The Vanuatu Daily Post recently ran an article about the Not-for-profit organization and record label, Wantok Musik, celebrating their 21st anniversary with Wantok Musik Vol. 3, the third compilation released by the label which represents a diverse range of First Nations artists from the Oceania region.
Wantok Musik exists to help Pacific First Nations musicians share their unique music and cultural perspectives and, in doing so, transform lives and communities. In a world full of change and challenge, Wantok supports and showcases an Oceania that is ancient, diverse, creative, culturally rich and resilient.
Founded by current artistic director David Bridie and former co-artistic director Airileke Ingram, Wantok Musik has developed into one of the leading music labels in the region, nurturing artists from the beginning of their careers and releasing groundbreaking debut records from artists like Emily Wurramara, Ngaiire, Black Rock Band and Radical Son. The label has maintained long-standing relationships through multiple releases with staple artists George Telek & Frank Yamma, the latter of whom equipped the Wantok Musik record label with its first full length album release, Countryman, in 2010.
Wantok Musik aims to enable artists to become economically independent through their artistic output via CD sales, tours and events, and inclusion in television, film, and documentary licensing opportunities. Film & TV placements have included The Straits, Remote Area Nurse, Redfern Now, and feature films Putuparri and the Rainmakers, Top End Wedding, Marni, Satellite Boy, Bran Nue Dae, In a Savage Land and many more.
The label has provided a significant platform for distinct voices from the broader Oceania region to be heard on a global scale, supporting unique projects such as Kaumaakonga (Avaiki music from the Solomon Islands), Maubere Timor (Timor Leste), Nevenek (Torba Province, Vanuatu), Sambra Aikit(Sepik, PNG) and Bibirosi (Bougainville).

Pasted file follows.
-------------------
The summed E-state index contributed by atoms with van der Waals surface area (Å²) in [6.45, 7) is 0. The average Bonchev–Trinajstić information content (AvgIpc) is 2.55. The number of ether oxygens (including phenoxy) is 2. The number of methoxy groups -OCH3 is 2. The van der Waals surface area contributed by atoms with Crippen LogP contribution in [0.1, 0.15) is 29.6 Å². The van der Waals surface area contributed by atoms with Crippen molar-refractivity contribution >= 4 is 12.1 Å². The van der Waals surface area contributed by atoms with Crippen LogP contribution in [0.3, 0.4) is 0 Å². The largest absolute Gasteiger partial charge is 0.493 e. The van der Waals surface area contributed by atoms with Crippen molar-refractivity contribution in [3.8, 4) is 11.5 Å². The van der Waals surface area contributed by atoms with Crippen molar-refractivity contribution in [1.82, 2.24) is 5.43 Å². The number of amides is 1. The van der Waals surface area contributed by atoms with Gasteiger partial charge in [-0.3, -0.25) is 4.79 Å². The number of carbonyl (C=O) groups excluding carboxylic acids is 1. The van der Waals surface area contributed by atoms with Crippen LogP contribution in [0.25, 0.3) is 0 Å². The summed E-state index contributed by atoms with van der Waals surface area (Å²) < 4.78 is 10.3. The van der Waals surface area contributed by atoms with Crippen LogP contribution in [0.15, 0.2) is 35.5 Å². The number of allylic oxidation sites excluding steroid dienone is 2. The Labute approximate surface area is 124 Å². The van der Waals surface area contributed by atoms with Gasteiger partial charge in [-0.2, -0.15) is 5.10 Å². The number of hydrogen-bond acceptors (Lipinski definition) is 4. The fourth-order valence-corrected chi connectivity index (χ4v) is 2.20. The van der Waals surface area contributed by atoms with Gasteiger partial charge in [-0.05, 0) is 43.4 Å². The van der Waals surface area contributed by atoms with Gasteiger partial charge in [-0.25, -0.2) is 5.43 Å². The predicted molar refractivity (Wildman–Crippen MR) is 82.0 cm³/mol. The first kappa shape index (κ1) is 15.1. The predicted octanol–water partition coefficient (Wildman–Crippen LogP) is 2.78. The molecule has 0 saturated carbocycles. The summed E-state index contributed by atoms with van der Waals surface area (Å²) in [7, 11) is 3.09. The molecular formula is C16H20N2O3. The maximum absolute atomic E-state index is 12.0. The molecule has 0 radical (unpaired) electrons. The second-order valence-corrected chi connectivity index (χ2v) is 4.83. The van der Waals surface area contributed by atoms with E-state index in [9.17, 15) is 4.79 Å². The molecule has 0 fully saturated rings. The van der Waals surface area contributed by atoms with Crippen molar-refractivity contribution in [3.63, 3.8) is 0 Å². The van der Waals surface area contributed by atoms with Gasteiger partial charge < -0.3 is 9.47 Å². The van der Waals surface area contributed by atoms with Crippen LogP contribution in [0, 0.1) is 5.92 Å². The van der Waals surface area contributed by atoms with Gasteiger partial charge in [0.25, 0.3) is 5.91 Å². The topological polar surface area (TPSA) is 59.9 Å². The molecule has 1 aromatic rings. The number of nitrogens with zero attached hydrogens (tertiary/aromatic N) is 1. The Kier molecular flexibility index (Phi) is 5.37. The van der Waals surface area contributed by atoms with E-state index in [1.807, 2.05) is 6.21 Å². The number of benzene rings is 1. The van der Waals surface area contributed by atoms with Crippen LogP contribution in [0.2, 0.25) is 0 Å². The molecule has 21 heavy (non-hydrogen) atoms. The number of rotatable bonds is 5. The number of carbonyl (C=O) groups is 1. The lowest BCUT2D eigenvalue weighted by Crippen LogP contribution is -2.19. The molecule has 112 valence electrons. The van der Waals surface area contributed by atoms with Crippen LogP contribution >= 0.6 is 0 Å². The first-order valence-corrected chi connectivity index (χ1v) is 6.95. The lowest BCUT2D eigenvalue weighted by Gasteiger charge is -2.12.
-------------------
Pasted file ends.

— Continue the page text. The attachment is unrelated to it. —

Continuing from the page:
Wantok has helped facilitate rostered artists to perform, most significantly, as part of the collective ensemble Wantok SING SING! to represent Oceania at the 2012 London Olympic Games cultural festival. Another significant milestone for the label was Pitjantjatjara man and Wantok mainstay Frank Yamma being the first Indigenous Australian artist to showcase at WOMEX, performing at the conference in Spain in 2014. Wantok has continued to showcase artists at major international events such as WOMADelaide, the Sydney Opera House Message Sticks Festival, Bluesfest, WOMEX, a Wantok SING SING tour of India, the 2018 Midnight Oil tour of Australia, as well as individual artist tours throughout Europe, Canada, the USA and Melanesia.
Social justice awareness projects have always been a strong focus for the label, with an emphasis on the continuing struggles in West Papua, which was more recently evoked through the ‘We Have Come To Testify’ combined album and book project. On UN Human Rights Day in 2018, the Wantok released ‘Song For Elijah’, which features an array of the country’s most prominent First Nations singer/songwriters including Kutcha Edwards, Archie Roach, Emma Donovan, Radical Son, Ilanna Atkinson & Tjimba Possum Burns, with the aim to set a pertinent reminder for all Australians of the heartbreak felt across the country for all Aboriginal people in a time of sorrow and mourning.
A cornerstone of Wantok’s ongoing success is our strong collaborative relationships with like minded organisations. Just a portion of the label’s collaborators include Children’s Ground, Green South Records, Mbantua Festival, PNG National Museum and Art Gallery, Queensland Gallery of Modern Art and the National Film and Sound Archive.
Excerpts from multi-disciplinary art projects such as ‘a Bit na Ta’ and ‘Sayes Arare’ also feature on the new sampler — bringing music, cultural dance, movement and visual arts together to present works exhibited in galleries in Brisbane, Melbourne, Taiwan, Germany and more. Another recent audio/visual collaboration was the ambitious and immersive installation ‘Uramat Mugas’ at QAGOMA APT10, which depicted ceremonies of the Uramat clan from Gaulim village in Papua New Guinea.
The label has also been fortunate to be involved with such anomalous projects that may have never been released otherwise, with Vanuatu Women’s Water Music, Nevenek and the upcoming Ol Sing Blong Plantesen providing deep insight into cultures, kustom and stories important to our region’s history.
“Wantok Musik continues to be one of the most creative labels for showcasing the continually developing talents of many Australian Indigenous musicians, as well as Melanesian-Polynesian artists from a number of Pacific cultures. Always warmly produced, their albums are rhythmically adventurous, occasionally challenging, often heartbreakingly beautiful and deeply moving. The Wantok roster is an essential musical window into this unique region of the world,” said Seth Jordan, music journalist.
Wantok Musik Vol. 3 is out now through Wantok Musik.